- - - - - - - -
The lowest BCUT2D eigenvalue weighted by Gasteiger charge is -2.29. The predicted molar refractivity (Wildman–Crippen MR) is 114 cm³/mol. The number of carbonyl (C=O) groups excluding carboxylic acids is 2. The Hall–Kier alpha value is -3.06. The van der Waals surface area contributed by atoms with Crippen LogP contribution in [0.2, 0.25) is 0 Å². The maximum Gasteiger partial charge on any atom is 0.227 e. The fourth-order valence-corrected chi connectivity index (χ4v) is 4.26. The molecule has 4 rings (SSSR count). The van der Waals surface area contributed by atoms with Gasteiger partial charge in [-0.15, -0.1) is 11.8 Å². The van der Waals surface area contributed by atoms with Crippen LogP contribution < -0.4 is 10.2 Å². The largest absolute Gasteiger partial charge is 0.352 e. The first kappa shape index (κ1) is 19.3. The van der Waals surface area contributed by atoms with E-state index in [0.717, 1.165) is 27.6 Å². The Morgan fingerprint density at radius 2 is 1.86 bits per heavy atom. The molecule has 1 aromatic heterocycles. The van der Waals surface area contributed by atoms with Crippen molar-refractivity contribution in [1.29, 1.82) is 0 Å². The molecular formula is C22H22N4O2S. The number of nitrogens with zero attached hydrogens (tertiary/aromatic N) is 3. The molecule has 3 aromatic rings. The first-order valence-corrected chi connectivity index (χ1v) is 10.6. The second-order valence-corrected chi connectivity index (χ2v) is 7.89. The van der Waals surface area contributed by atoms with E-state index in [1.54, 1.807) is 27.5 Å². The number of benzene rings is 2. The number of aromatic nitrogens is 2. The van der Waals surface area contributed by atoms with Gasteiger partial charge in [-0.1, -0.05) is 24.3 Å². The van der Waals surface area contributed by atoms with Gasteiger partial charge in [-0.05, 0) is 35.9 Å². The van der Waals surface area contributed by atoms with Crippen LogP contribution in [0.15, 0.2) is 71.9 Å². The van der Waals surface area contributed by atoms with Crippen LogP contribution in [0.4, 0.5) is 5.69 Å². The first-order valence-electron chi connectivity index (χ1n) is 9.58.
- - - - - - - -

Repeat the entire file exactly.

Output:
The lowest BCUT2D eigenvalue weighted by Gasteiger charge is -2.29. The predicted molar refractivity (Wildman–Crippen MR) is 114 cm³/mol. The number of carbonyl (C=O) groups excluding carboxylic acids is 2. The Hall–Kier alpha value is -3.06. The van der Waals surface area contributed by atoms with Crippen LogP contribution in [0.2, 0.25) is 0 Å². The maximum Gasteiger partial charge on any atom is 0.227 e. The fourth-order valence-corrected chi connectivity index (χ4v) is 4.26. The molecule has 4 rings (SSSR count). The van der Waals surface area contributed by atoms with Gasteiger partial charge in [-0.15, -0.1) is 11.8 Å². The van der Waals surface area contributed by atoms with Crippen LogP contribution < -0.4 is 10.2 Å². The largest absolute Gasteiger partial charge is 0.352 e. The first kappa shape index (κ1) is 19.3. The van der Waals surface area contributed by atoms with E-state index in [0.717, 1.165) is 27.6 Å². The Morgan fingerprint density at radius 2 is 1.86 bits per heavy atom. The molecule has 1 aromatic heterocycles. The van der Waals surface area contributed by atoms with Crippen molar-refractivity contribution in [1.29, 1.82) is 0 Å². The molecular formula is C22H22N4O2S. The number of nitrogens with zero attached hydrogens (tertiary/aromatic N) is 3. The molecule has 3 aromatic rings. The first-order valence-corrected chi connectivity index (χ1v) is 10.6. The second-order valence-corrected chi connectivity index (χ2v) is 7.89. The van der Waals surface area contributed by atoms with E-state index in [1.54, 1.807) is 27.5 Å². The number of benzene rings is 2. The number of aromatic nitrogens is 2. The van der Waals surface area contributed by atoms with Gasteiger partial charge in [-0.1, -0.05) is 24.3 Å². The van der Waals surface area contributed by atoms with Gasteiger partial charge in [-0.05, 0) is 35.9 Å². The van der Waals surface area contributed by atoms with Crippen LogP contribution in [0.15, 0.2) is 71.9 Å². The van der Waals surface area contributed by atoms with Crippen LogP contribution in [0.4, 0.5) is 5.69 Å². The first-order valence-electron chi connectivity index (χ1n) is 9.58.